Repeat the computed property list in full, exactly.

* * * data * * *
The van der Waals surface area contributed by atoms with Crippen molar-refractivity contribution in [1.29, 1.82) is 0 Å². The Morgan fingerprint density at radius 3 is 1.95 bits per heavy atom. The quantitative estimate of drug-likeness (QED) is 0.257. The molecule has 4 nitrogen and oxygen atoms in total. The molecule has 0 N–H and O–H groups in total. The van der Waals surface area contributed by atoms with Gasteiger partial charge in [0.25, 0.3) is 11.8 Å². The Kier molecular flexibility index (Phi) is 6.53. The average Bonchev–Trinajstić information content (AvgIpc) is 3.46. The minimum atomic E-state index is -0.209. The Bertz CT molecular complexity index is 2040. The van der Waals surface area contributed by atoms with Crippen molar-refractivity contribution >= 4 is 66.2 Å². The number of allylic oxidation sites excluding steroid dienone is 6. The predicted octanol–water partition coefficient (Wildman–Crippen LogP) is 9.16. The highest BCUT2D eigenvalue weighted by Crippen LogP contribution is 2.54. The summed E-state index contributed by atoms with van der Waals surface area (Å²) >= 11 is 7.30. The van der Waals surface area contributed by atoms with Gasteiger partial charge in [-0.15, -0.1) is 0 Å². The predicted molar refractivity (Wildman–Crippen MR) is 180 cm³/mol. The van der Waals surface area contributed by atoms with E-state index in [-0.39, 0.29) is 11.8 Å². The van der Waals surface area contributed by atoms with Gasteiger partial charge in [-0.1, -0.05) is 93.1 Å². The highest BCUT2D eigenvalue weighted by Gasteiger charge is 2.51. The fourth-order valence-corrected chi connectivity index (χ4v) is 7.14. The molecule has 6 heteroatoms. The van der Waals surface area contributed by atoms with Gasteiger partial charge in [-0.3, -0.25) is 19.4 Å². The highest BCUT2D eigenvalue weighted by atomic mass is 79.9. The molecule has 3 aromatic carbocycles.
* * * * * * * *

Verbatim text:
The van der Waals surface area contributed by atoms with Crippen molar-refractivity contribution in [1.29, 1.82) is 0 Å². The Morgan fingerprint density at radius 3 is 1.95 bits per heavy atom. The quantitative estimate of drug-likeness (QED) is 0.257. The molecule has 4 nitrogen and oxygen atoms in total. The molecule has 0 N–H and O–H groups in total. The van der Waals surface area contributed by atoms with Gasteiger partial charge in [0.25, 0.3) is 11.8 Å². The Kier molecular flexibility index (Phi) is 6.53. The average Bonchev–Trinajstić information content (AvgIpc) is 3.46. The minimum atomic E-state index is -0.209. The Bertz CT molecular complexity index is 2040. The van der Waals surface area contributed by atoms with Crippen molar-refractivity contribution >= 4 is 66.2 Å². The number of allylic oxidation sites excluding steroid dienone is 6. The predicted octanol–water partition coefficient (Wildman–Crippen LogP) is 9.16. The highest BCUT2D eigenvalue weighted by Crippen LogP contribution is 2.54. The summed E-state index contributed by atoms with van der Waals surface area (Å²) >= 11 is 7.30. The van der Waals surface area contributed by atoms with Gasteiger partial charge in [-0.15, -0.1) is 0 Å². The predicted molar refractivity (Wildman–Crippen MR) is 180 cm³/mol. The van der Waals surface area contributed by atoms with E-state index in [-0.39, 0.29) is 11.8 Å². The van der Waals surface area contributed by atoms with Gasteiger partial charge in [-0.1, -0.05) is 93.1 Å². The highest BCUT2D eigenvalue weighted by Gasteiger charge is 2.51. The fourth-order valence-corrected chi connectivity index (χ4v) is 7.14. The molecule has 6 heteroatoms. The van der Waals surface area contributed by atoms with Gasteiger partial charge in [-0.3, -0.25) is 19.4 Å². The highest BCUT2D eigenvalue weighted by atomic mass is 79.9. The molecule has 3 aromatic carbocycles.